Thirteen U.S. banks failed in July, raising the total number of failures to 61 through the first seven months of 2011 and putting the annualized pace between 100 and 120, according to
More than 250 banks on the Trepp Watch List remain at an elevated risk of failure. Among these high-risk banks, the greatest concentration is in Georgia (49 banks), Florida (37), Illinois (28), Minnesota (16) and North Carolina (13). These states are most likely to continue to experience bank failures in the months ahead, say Trepp researchers.
Seven bank failures in July occurred in the Southeast, four in the West, and two in the
The largest failed bank was Integra Bank in Indiana, with $2.2 billion in assets, or a little more than one-third of the total assets for the banks that failed in July. The closure was the first in Indiana this year and the second since 2007.
Commercial real estate exposure was the main driver behind problem loans for the 13 banks that failed in July, reports Trepp. Commercial real estate loans accounted for $797 million, or 77%, of the $1.03 billion in nonperforming loans at the failed banks.
The residential real estate loan category was second, with $161 million in nonperforming loans, or 16% of the total nonperforming balance. The remaining 7%, or about $72, million, included commercial and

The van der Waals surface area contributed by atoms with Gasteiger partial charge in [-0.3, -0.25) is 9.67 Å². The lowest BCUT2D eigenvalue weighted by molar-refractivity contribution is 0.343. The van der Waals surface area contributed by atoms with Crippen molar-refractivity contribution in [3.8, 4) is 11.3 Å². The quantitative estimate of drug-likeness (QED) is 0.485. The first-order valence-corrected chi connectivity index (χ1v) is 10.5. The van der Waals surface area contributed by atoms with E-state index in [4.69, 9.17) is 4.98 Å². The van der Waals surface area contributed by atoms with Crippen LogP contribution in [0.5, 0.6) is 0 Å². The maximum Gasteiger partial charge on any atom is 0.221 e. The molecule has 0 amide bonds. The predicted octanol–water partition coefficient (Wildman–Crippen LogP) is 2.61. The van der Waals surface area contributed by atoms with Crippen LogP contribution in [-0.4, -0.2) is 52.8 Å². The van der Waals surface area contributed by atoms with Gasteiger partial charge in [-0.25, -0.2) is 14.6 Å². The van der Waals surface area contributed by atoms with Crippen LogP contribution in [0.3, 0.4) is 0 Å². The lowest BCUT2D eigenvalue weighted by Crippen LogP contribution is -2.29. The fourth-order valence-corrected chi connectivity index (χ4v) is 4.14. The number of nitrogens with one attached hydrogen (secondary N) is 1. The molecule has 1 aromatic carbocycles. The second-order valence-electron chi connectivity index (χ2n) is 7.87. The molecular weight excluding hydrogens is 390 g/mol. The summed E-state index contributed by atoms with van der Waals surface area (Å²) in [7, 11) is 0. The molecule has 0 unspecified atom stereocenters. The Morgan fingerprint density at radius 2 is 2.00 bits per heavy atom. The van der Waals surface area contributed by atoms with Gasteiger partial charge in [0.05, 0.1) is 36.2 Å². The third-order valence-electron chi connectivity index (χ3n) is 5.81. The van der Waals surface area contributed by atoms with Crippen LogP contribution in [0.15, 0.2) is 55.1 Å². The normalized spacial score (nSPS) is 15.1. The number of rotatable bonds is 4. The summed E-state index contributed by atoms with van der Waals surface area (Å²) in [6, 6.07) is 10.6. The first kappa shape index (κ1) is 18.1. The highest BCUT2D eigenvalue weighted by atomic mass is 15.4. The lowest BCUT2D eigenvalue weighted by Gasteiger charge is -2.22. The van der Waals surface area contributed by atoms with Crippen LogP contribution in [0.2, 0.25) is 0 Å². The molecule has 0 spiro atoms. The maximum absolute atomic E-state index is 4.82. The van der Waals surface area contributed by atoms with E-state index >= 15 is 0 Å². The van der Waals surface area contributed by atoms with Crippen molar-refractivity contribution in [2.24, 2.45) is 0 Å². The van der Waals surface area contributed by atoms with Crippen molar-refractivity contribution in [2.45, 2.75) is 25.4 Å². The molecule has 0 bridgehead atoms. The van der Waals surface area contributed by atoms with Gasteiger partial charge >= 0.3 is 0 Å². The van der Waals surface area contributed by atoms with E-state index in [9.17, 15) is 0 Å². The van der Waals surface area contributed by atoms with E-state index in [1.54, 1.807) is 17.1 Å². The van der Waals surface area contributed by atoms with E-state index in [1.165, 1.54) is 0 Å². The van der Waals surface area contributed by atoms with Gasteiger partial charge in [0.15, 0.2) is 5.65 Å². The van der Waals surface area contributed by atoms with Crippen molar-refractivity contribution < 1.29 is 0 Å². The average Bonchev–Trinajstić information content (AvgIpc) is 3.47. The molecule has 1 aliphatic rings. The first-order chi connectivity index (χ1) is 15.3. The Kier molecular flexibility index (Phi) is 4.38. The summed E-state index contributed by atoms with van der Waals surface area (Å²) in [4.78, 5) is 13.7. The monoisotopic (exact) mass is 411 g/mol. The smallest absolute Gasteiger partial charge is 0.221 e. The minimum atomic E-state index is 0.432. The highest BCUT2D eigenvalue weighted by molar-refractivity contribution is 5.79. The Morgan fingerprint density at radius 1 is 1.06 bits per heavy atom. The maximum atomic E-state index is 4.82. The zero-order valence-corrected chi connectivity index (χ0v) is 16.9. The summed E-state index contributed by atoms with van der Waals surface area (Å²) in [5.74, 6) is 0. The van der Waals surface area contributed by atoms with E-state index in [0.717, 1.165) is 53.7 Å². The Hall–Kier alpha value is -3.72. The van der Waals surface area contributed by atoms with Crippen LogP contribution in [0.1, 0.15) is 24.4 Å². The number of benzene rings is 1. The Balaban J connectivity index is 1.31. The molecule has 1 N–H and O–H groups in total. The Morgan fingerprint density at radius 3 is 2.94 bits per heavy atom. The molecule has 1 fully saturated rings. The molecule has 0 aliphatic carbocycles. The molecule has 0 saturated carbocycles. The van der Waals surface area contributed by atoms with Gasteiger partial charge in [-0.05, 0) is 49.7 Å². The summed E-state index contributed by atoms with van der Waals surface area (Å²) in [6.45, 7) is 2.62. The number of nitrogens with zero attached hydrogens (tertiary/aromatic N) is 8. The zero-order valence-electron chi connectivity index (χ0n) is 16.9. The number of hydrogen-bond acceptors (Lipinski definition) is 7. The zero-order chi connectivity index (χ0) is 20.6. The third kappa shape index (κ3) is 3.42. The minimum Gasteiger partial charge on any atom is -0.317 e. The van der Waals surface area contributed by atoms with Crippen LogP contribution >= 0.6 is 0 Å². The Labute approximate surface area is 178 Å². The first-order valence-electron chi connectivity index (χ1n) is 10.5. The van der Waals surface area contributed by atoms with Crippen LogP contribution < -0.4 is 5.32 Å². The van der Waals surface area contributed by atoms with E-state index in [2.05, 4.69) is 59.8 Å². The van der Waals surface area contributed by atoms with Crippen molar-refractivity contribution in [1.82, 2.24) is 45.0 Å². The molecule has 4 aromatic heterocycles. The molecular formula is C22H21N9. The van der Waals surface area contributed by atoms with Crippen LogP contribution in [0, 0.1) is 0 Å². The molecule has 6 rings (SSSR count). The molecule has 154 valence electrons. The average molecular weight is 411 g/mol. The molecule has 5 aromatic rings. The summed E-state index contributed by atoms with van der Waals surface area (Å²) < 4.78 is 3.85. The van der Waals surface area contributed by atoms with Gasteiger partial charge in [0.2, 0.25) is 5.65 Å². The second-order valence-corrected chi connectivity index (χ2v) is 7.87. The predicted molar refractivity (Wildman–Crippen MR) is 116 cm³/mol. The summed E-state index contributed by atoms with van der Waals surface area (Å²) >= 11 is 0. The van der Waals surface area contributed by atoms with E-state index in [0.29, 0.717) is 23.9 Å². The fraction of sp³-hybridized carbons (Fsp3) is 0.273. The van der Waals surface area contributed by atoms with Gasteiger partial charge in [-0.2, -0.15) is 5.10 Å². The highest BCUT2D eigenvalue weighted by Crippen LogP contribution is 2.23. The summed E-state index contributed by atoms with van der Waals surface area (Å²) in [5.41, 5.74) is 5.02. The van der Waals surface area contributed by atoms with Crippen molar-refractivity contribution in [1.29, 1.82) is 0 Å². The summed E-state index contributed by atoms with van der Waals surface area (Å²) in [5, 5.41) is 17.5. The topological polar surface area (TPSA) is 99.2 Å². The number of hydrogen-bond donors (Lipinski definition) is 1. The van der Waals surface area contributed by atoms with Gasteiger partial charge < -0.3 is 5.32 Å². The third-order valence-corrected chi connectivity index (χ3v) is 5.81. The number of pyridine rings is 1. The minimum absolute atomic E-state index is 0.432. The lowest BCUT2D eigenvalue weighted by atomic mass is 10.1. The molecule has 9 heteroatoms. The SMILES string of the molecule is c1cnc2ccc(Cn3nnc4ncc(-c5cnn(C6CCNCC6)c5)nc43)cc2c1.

Nearly half of the $797 million in nonperforming commercial real estate loans (47%) at the failed banks were in the form of
Meanwhile, the loss severity eased in July with the estimated cost to resolve the failed banks falling to 19% of failed bank assets, in comparison to 25% in June and 26% in May, according to Trepp.
Most of the drop in loss severity was attributable to a lower estimated cost attached to the closure of Integra Bank, with an estimated cost of $171 million, or 7.8% of total assets. The highest loss rate was for Colorado Capital Bank with an estimated loss to the Deposit Insurance Fund of $284 million, or 39.6% of total assets.
Six of the 13 bank failures in July involved loss-sharing agreements with the Federal Deposit Insurance Corp. (FDIC), with 47% of the assets acquired covered by loss-sharing agreements. The proportion of loss-share assets is down from 60% in June, 73% in May and 67% in April.
In a loss-sharing arrangement, the FDIC agrees to share in loan losses that may be incurred by the acquiring healthy bank as a direct result of any nonperforming loans that it acquires from the failed bank.
The loss-sharing agreements also make it possible for the FDIC to share in any recoveries on nonperforming loans.